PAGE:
There are hazards around every corner for those working as an Electrician. Exposed sockets and live wires are a risk not only to yourself and your customers, but also members of the public who may be present whilst you work. If someone was to be injured or their property was damaged as a result of your work, and you’re not insured, the consequences could be catastrophic for your business. This guide provides an overview of the insurance products you should consider if you are working as an Electrician.
Public Liability Insurance protects you against the cost of claims made by members of the public if they become injured or their property is damaged as a direct result of your work. There are a whole number of scenarios that could lead to a customer, or member of the public, making a claim against you – you could drop a tool and damage a customer’s car whilst fitting an external intruder light or someone could be electrocuted from a faulty switch you’ve fitted. If this was to happen and a claim was made against you, the costs could put you out of business. So whilst it is not a legal requirement to have PL insurance, given the risk of your trade it is highly recommended.
In addition to the duty of care you owe your employees, you are legally required to have Employers’ Liability if you have more than one employee or hire labour only subcontractors. Consider that a member of your team could seriously injure themselves by falling from a ladder or electrocuting themselves. Employers’ Liability Insurance would protect you against the costs of a compensation claims that could be made against your business from your injured employee. You are legally required to have a minimum insurance cover of £5 million. However, given the risk involved in your trade you may find your business needs more cover and constructaquote.com can offer cover up to £10 million.
Professional Indemnity Insurance
If your work consists solely of design and install contracts, where the designs and specifications are included in the overall job, Public Liability Insurance may be adequate cover for you. However, if you produce designs and specifications as part of the quote process, or on a standalone basis, you should seriously consider the value of Professional Indemnity Insurance. Take this as an example; you give advice on the design and installation of a new lighting system for a hotel, and this design is later used but is faulty – you could still be liable even if you didn’t carry out the work yourself. Whilst PI insurance is not a legal requirement, you should consider the implications of facing a claim without insurance.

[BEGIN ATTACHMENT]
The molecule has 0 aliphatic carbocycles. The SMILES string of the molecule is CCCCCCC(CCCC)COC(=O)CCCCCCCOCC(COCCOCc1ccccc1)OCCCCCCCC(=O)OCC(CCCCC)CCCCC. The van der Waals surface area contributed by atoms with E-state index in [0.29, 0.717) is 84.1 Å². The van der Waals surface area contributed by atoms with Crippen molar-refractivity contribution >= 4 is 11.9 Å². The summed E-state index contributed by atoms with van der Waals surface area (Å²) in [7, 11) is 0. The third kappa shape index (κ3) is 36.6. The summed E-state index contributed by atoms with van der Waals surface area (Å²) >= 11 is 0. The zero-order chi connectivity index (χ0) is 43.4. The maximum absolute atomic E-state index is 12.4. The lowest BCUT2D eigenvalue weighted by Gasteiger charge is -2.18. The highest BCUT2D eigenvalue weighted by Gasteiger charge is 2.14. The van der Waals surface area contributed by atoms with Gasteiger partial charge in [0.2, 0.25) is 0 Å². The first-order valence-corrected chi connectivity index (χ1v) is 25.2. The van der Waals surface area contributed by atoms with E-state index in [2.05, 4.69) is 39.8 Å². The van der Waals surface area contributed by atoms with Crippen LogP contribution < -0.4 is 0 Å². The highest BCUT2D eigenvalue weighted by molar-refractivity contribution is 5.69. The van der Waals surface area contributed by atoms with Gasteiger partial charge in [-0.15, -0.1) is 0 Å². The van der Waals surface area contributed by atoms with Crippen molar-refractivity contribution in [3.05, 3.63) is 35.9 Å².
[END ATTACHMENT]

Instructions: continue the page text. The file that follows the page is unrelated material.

It’s simple really – if you have a van to drive you from A to B you’ve got to insure it. Even if your van is parked and kept off road, unless you have obtained an official statutory off road notification confirming you’re not going to use it, you need insurance. The type of cover you choose depends on how you use your van and your personal requirements. From third party, which only covers third parties, to full comprehensive cover which can help cover your vehicle in different ways. When you consider that without your van you wouldn’t be able to transport your tools or travel between jobs, it’s pretty important that you’ve ticked off Van insurance before you start booking in work.
Let’s be honest any trade is going to struggle without their tools, but try rewiring a socket with your bare hands! So ask yourself, if your tools were lost, damaged or stolen, do you have a backup set or the money to replace them? As with Van insurance, you can decide the level of tools insurance cover you require based on the type of business you are and the kind of tools you want to be covered. At the end of the day, without your tools you are not going to work so it is important to protect your investment and your livelihood.
There are additional policies that may also benefit you depending on the type of work you carry out. Hired in Plant and Machinery Insurance may be applicable if you are working on larger projects which will require you to hire in plant. Alternatively, Own Plant Machinery Insurance could be needed if you regularly work on larger projects and have your own plant. You can also consider a Commercial Legal and Tax Policy – which covers legal, tax advice and cover for employment, contract and debt recovery disputes – and an Excess Waiver policy which will cover your excess after a successful settlement of a claim.
Ultimately, the products you need are effected by a whole number of factors. It helps to speak to a trained Insurance Executive who can fully explain each product and help you make an informed decision based on your requirements. At constructaquote.com we have 30 years’ experience in helping customers get their insurance sorted. For a great service and a competitive quote for your Electricians’ Insurance, speak to our team today on 08081 68 68 68 or start the online quote process now.